In 1874 the present parish church was commenced by the third Earl, and was completed in 1880. It did not immediately replace the existing church, and for over forty years it was, in effect, the private chapel of the Eldon family. In April 1921 Lord Eldon conveyed the church and churchyard to the Church Commissioners, and on October 11th, 1921 they were consecrated by the Rt. Rev. Bishop Jocelyne. On January, 1922 the new church was substituted for the old one under an Instrument of the Church Commissioners.
The architect of this very notable building was George Edmund Street, about whom something should be said. As a young man, he was for five years assistant to Sir George Scott, and as such designed a number of churches, being Honorary Diocesan Architect to the Diocese of Oxford at the age of twenty-six.
For thirty years and more he was one of the leading church architects of his day, gaining the gold medal of the R.I.B.A., and becoming Professor of Architecture at the Royal Academy. He was an enthusiast for the Gothic style, as exemplified in his design for the Law Courts in the Strand. The Dictionary of National Biography says of him – “. . . one of Street’s favourite designs was that of Kingston church, Dorset: it is a cruciform building, with an apse, central tower and narthex, built throughout of Purbeck stone, with shafts of purbeck marble . . . the mouldings are rich, and owing to the character of the material, the building has a model-like perfection . . .”.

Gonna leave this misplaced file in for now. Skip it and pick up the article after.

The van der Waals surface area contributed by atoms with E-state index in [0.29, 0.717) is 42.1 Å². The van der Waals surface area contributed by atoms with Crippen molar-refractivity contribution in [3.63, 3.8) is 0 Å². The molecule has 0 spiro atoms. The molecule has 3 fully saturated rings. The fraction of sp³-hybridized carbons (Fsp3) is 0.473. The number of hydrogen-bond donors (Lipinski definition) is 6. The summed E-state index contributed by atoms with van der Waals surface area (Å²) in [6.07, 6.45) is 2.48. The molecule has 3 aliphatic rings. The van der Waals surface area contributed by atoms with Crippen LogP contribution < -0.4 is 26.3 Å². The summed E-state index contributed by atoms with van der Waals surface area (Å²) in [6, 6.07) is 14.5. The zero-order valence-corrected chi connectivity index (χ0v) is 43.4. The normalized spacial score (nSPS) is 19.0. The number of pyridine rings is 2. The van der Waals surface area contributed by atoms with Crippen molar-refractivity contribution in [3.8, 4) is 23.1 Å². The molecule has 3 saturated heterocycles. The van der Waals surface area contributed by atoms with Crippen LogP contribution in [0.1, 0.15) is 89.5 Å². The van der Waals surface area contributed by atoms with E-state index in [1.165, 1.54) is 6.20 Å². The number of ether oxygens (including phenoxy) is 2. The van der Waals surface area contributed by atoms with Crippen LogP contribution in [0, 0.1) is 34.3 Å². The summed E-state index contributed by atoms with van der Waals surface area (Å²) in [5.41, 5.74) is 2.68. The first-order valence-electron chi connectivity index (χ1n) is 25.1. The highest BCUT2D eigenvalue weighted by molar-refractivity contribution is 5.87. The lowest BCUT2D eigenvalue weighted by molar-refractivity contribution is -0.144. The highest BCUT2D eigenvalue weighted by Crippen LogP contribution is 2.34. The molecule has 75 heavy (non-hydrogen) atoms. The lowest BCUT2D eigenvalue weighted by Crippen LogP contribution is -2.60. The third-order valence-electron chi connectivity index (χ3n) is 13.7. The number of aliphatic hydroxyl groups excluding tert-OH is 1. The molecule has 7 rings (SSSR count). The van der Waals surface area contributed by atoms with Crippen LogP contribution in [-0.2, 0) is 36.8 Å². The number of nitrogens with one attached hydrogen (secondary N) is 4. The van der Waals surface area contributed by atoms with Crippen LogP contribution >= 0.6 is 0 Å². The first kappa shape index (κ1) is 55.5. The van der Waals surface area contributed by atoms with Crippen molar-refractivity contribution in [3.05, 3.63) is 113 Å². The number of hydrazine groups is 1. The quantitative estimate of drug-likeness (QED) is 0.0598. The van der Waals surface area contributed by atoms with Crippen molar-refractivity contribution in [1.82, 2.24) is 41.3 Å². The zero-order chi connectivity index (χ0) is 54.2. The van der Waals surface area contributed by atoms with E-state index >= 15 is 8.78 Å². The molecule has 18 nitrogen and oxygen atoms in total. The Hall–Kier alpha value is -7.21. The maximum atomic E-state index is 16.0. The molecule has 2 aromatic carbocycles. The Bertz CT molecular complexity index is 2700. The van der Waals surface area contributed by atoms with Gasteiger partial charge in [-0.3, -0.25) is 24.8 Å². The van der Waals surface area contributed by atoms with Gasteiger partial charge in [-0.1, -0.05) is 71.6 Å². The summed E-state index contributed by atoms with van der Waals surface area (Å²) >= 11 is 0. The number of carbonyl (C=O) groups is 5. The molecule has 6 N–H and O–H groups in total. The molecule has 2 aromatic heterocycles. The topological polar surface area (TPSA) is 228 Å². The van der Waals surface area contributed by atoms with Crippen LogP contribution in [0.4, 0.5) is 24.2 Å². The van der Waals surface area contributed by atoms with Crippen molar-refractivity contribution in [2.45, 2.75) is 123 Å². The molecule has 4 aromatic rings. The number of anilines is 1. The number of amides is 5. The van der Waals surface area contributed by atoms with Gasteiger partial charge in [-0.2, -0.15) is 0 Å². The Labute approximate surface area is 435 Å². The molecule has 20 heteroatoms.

The stone and marble was all quarried and worked on the Encombe estate, and the Itimber was brought from Lord Eldon’s Gloucestershire property. The work of construction was carried out largely by men of the estate, without the aid of contractors.
The tower, which is somewhat disproportionate in size to the rest of the church, was made large enough to contain a full peal of eight bells, which were cast and installed by John Taylor & Co., of Loughborough, in 1880. The bells range in weight from the treble of 6¾ cwt. to the tenor of 26¾ cwt. The peal is in the key of D. The treble and tenor bells were recast when the peal was rehung in 1921. Kingston’s bells are well know for their quality, and teams of ringers have come from far and wide to ring them.
The fine three-manual organ was built by Maley, Young and Oldknow. The pipework is particularly good, some of it being the famous Cavaillé-Col.
The massive appearance of the church and the evidently fine materials used in its construction may well give the visitor the impression that it was built to last forever, with little or no attention. This, unfortunately, is far from being the case: after some eighty or ninety years, a considerable amount of maintenance and repair work has been found to be urgently necessary, and over the late0 has been raised by its small parish of under two hundred people, there being no endowment. The Vicar and Churchwardens, and members of the Church Council, and all those who use and love this beautiful House of God, are deeply grateful for all the help that has been given, and pray that it might continue to be given by those who are able and ready to do so.